December 2, 2013

teach and play

A dear friend of mine asked me for ideas to do some early pre-school activities with her almost 2-year old. I wrote this post a while back about teaching preschool in the jungle, and lots of the ideas are the same, some are different. 

Honestly, at 2-years old, the most important thing is to make it fun, don't push it, and go at the child's pace. Children learn so much through play at this age. Simply sitting on the floor and building block towers/coloring/driving cars for 10 minutes is some of the best interaction you can give a toddler. Don't overthink it. Really. 

So, dear friend, and anyone else needing ideas, here you go:

Designate a table or shelf where you can collect items throughout the week. Themes would be colors (all red objects), nature (pinecones, leaves, etc.), shapes (all square objects), etc. 

Get a large rubbermaid that is about 8" tall. Like the ones made for storing things under the bed. This will be your sensory bin. The theme ideas are endless. Search Pinterest for ideas. My kids always loved the sensory bin.

Read, read, and read. When you're not reading, listen to audio stories/audio Bible/etc. Classical music and children's music is also great to have on while they're playing. Become friends with the librarian. 

Color, paint, mold, and draw. We always have an art box. Invest in as many art supplies as your budget allows. Water color paint, finger paint, crayons, markers, glue sticks, pipe cleaners, etc. etc. etc. Get washable everything. I stick with Crayola washable. Do art projects often. Pinterest is your friend. Construction paper, stickers, googly eyes, etc. Play dough is ridiculously easy to make. 

Have a variety of things available for little hands. Popsicle sticks, pom poms, pip cleaners, pony beads,  etc. Cut up construction paper in little rectangles to be "money." Kids can keep themselves busy for hours with the weirdest thing, no joke. Keep treasures like empty TP rolls, canisters they can use, etc.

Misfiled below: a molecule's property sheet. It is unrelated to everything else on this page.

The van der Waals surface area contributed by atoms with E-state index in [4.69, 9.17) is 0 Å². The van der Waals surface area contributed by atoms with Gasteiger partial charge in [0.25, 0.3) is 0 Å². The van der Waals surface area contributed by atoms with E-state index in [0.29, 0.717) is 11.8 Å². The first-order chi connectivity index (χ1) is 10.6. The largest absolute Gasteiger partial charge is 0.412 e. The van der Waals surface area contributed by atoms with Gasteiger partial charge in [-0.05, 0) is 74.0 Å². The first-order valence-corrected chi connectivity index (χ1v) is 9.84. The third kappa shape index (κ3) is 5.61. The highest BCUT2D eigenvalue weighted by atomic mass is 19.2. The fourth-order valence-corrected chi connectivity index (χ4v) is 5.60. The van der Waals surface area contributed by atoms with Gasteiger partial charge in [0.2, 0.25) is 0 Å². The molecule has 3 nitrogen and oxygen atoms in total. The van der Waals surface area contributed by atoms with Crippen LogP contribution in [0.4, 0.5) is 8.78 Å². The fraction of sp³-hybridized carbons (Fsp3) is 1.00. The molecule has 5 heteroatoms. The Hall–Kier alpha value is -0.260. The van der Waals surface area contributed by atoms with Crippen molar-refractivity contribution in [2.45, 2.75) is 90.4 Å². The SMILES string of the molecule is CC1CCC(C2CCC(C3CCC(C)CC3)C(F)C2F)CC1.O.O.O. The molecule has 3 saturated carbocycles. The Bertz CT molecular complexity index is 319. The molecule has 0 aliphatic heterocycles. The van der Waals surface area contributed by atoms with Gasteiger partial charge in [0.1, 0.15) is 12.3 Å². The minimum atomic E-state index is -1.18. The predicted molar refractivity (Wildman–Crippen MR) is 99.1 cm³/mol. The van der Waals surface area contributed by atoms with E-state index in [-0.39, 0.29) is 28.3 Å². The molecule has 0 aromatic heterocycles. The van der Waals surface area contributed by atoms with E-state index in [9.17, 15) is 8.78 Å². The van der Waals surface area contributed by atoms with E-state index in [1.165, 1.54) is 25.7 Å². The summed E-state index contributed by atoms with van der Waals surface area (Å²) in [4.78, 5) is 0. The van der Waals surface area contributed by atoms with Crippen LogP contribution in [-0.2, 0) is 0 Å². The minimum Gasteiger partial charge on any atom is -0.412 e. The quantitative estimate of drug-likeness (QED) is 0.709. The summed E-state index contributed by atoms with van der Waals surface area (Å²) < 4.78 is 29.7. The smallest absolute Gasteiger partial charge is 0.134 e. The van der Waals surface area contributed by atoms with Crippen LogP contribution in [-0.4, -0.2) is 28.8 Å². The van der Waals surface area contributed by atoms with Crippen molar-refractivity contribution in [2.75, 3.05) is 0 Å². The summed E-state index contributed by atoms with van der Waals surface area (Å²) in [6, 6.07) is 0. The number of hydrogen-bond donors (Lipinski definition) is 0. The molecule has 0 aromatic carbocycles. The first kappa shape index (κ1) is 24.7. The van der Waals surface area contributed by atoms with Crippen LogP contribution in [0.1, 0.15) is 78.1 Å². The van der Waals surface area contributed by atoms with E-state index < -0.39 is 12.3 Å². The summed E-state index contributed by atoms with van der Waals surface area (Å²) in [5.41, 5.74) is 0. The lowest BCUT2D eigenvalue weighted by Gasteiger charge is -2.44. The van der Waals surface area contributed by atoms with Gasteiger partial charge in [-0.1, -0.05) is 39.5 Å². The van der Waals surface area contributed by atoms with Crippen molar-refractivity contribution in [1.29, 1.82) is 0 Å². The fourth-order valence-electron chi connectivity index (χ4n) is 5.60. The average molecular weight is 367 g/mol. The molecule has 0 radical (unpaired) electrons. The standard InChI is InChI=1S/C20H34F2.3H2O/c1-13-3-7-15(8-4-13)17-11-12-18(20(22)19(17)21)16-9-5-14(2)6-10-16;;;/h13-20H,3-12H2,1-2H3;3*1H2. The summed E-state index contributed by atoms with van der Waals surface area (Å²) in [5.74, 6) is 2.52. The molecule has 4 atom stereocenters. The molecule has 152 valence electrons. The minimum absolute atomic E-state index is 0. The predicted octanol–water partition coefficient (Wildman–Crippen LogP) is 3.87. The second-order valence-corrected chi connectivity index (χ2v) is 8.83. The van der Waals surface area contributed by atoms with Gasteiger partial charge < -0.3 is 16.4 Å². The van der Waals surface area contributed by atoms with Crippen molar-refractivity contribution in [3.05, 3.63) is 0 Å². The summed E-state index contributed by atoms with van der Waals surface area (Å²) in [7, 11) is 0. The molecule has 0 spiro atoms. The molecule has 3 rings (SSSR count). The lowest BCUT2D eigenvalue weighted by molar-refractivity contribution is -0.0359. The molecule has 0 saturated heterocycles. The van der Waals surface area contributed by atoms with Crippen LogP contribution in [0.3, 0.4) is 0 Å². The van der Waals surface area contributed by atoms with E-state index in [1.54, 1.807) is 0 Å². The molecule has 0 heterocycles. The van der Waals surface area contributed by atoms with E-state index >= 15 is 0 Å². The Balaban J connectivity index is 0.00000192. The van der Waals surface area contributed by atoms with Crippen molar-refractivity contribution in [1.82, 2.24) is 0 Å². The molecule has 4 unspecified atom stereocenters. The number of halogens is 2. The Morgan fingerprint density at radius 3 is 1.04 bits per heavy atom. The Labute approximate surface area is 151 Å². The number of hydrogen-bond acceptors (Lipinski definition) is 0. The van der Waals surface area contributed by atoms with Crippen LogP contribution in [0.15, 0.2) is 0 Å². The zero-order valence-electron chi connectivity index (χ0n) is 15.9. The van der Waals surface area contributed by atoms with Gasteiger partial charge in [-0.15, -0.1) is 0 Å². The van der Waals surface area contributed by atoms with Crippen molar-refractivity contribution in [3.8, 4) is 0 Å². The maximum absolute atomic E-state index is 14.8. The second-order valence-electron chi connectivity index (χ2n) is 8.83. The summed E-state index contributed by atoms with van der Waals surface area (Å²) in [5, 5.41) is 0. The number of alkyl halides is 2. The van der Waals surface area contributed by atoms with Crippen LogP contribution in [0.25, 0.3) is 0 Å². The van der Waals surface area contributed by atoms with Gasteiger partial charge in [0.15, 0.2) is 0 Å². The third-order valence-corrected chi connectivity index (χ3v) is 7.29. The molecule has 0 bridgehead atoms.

If you have a spare book shelf or 2, make a mini in-house store. Use empty packages from your kitchen. Let him stock the shelves, shop, buy things, bag things, etc. A play kitchen will also be a big hit. There are lots on Pinterest to make yourself. 

Play lots. Whenever anyone asks you what to get him for his birthday, Christmas, or just because, tell them you want learning/educational toys. Don't buy plastic, battery operated toys - go for the classic wooden toys. They'll last longer, you don't have to buy batteries, and they foster creativity. There are some awesome toys out there. Melissa and Doug, Plan Toys, Woodkins, etc. Don't underestimate the learning power of playing. 

Spend as much time outside as the weather allows. Play in the dirt. Play in the water. Play in the sand. Kids are washable. Own outside toys like gardening toys, trucks for the dirt, water toys, etc. Make a water sensory bin in the summer. Let him get dirty. Get dirty with him sometimes too. Make nature art. 

Feed him. Include him in the cooking process. Let him pour and mix and stir. Yes, it takes 8 times as long to cook with a toddler, but it's worth every minute. Talk to him about what your doing too. This is a good place for early math skills as well as fine motor development. 

Have fun, fun, fun.
Here is my Pinterest board for more ideas. 


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